offsetting "could help planners take into account the environmental
value of relatively low value sites, which we are losing by the
hundreds each year".
The National Home Builders Federation were content in principle
to look at biodiversity as a way that could improve sometimes
"not ideal" processes and outcomes.
39. On the other hand, some witnesses did not
think that offsetting was the best way of addressing these weaknesses.
RSPB thought the biggest problem was not about environmental compensation
but a failure to address harm in the first instance under the
mitigation hierarchy (paragraph 27).
Friends of the Earth saw offsetting as allowing for the "tradable
destruction of habitats".
They wanted to see better implementation of the National Planning
Policy Framework "before introducing a new and much more
risky system of offsetting."
40. There were also more fundamental concerns
about how well any system could meaningfully equate environmental
losses and gains. The Institute of Environmental Management and
Assessment noted the particular challenge of "demonstrating
equivalence" in offsetting,
which Professor Colin Reid of Dundee University saw as an ethical
as well as practical question:
Any offsetting scheme based on balancing biodiversity
units is making major assumptions over the equivalence of 'units,
which is not without question on ethical grounds, and our ability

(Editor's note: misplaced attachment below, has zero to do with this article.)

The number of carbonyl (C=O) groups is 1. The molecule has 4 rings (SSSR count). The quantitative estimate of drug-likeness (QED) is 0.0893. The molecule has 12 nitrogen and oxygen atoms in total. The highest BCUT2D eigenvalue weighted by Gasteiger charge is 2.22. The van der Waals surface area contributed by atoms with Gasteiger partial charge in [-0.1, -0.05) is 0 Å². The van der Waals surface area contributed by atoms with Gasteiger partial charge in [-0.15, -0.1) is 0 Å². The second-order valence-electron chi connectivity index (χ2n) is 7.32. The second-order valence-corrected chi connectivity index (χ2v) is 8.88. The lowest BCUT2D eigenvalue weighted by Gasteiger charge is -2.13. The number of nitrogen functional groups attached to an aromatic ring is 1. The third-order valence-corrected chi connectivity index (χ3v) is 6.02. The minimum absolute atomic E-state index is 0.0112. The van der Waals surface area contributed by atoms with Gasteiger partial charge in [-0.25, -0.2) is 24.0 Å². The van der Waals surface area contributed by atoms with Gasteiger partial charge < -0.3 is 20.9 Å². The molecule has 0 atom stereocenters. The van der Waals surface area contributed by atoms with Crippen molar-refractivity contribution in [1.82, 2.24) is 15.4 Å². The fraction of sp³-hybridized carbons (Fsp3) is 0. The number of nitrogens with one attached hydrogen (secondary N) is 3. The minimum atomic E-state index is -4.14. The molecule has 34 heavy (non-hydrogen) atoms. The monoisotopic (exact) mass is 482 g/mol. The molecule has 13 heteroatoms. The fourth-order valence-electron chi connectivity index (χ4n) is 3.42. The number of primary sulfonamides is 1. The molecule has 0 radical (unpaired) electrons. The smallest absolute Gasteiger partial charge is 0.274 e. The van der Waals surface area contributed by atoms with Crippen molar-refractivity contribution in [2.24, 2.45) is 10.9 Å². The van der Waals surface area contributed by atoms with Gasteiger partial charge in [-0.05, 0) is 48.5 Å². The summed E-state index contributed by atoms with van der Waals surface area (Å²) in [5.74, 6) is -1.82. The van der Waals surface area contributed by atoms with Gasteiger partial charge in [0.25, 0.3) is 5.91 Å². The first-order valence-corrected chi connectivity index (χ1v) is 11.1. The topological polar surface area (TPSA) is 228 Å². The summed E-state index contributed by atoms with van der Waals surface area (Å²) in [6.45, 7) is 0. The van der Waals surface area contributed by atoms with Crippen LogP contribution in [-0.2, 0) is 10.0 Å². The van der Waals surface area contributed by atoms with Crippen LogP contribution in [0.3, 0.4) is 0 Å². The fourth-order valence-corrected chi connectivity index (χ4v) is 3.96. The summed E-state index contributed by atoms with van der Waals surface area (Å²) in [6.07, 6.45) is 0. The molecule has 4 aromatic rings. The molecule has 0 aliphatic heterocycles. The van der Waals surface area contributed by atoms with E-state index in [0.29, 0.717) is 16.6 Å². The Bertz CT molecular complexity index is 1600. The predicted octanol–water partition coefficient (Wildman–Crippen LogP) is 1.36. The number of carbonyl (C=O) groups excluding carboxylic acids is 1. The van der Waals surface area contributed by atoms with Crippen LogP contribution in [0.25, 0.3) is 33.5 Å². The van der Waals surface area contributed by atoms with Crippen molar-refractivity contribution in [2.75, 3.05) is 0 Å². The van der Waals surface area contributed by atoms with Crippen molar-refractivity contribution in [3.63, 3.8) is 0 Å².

to measure their value, which is not without question on scientific
grounds. This is not to say that an offsetting scheme should not
proceed, but it should do so with an explicit recognition of the
ethical choices made and of the limitations in assessing value
41. Nevertheless, several witnesses saw in an
offsetting regime an opportunity to improve on current frequently
inadequate consideration of biodiversity loss in development projects.
RSPB thought the concept is "a very valuable starting point,
because it makes people understand that there is a benefit and
a value to some of this habitat that you are losing".
The Woodland Trust highlighted the wide range of assessments under
the current system of what compensation is appropriate for ancient
woodland loss, and suggested that offsetting "would provide
a clear framework for everybody to follow".
The Home Builders Federation told us that in the current situation
there can be several habitat assessments produced by different
parties which can make the process slow and opaque, so having
a clear national metric "would be very helpful for the industry
as well as for planners".
42. There are both advantages and disadvantages